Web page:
Communicate With Respect

Healthy relationships include respect from both sides. The best way to communicate your boundaries with your partner is with compassion, understanding and respect for each other’s expectations. Having respect each time you communicate will ultimately make your relationship healthier and stronger. 

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If you would like to begin Relationship Enhancement Counseling, request an appointment with Eugene Therapy today. 

Setting Healthy Boundaries in Relationships

love & friendship

Whether you’re dealing with romantic partners, family, friends, or coworkers, maintaining healthy boundaries can help you strengthen relationships, avoid unhealthy connections, and improve your self-esteem and overall well-being.

What are healthy boundaries?

You might hear the word “boundaries” and imagine walls that separate you from other people. In a sense, that’s true. But boundaries aren’t necessarily a bad thing. In fact, they’re an important ingredient in healthy, balanced relationships. They're also a crucial part of maintaining your identity, mental health, and physical well-being. 

Boundaries can include restrictions on physical actions, such as asking a roommate or partner not to look through your phone or not to interrupt when you’re working from home. They can also be psychological, such as asking your spouse to accept that your goals and dreams may not always be the same as theirs.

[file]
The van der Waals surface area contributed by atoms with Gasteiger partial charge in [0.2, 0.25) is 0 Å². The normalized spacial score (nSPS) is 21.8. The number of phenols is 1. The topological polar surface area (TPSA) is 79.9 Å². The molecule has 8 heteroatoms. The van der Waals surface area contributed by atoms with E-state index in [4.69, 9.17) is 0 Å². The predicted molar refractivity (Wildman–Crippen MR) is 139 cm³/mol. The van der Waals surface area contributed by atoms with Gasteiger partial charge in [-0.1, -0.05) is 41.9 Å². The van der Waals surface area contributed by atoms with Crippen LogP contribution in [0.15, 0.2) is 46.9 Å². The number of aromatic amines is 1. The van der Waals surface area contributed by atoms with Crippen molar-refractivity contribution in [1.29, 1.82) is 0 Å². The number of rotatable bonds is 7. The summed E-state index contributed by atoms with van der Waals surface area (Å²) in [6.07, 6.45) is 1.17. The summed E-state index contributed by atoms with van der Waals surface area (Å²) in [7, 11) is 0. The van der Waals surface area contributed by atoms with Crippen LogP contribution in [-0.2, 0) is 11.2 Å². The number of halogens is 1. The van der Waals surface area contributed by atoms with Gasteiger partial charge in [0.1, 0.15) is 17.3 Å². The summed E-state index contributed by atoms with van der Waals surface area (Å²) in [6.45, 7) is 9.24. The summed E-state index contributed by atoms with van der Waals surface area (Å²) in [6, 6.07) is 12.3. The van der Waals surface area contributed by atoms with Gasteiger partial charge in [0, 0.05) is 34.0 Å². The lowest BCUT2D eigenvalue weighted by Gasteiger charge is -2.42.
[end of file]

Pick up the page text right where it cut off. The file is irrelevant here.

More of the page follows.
Healthy boundaries serve to:

  • Encourage autonomy and reduce codependent habits.
  • Set expectations when interacting with others.
  • Give you a sense of empowerment and self-respect.
  • Ensure your physical and emotional comfort.
  • Clarify individual responsibilities in a relationship.
  • Separate your wants, needs, thoughts, and feelings from those of others.

Without healthy boundaries, your relationships can become toxic and unsatisfying and your well-being can suffer. You might feel taken advantage of if a friend keeps asking for money, for example, or feel overwhelmed by stress if you feel the need to solve all of your partner’s emotional problems. Or if a parent continually invades your privacy, you’ll likely feel resentful. Similarly, if you continually ignore another person’s boundaries, you risk making them feel uncomfortable and damaging the relationship.

Boundaries aren’t just necessary in your personal relationships, though. They’re also needed in the workplace, where coworkers or managers might monopolize your time or disregard your needs. Unhealthy boundaries at work can also follow you home and reduce the quality of your personal life.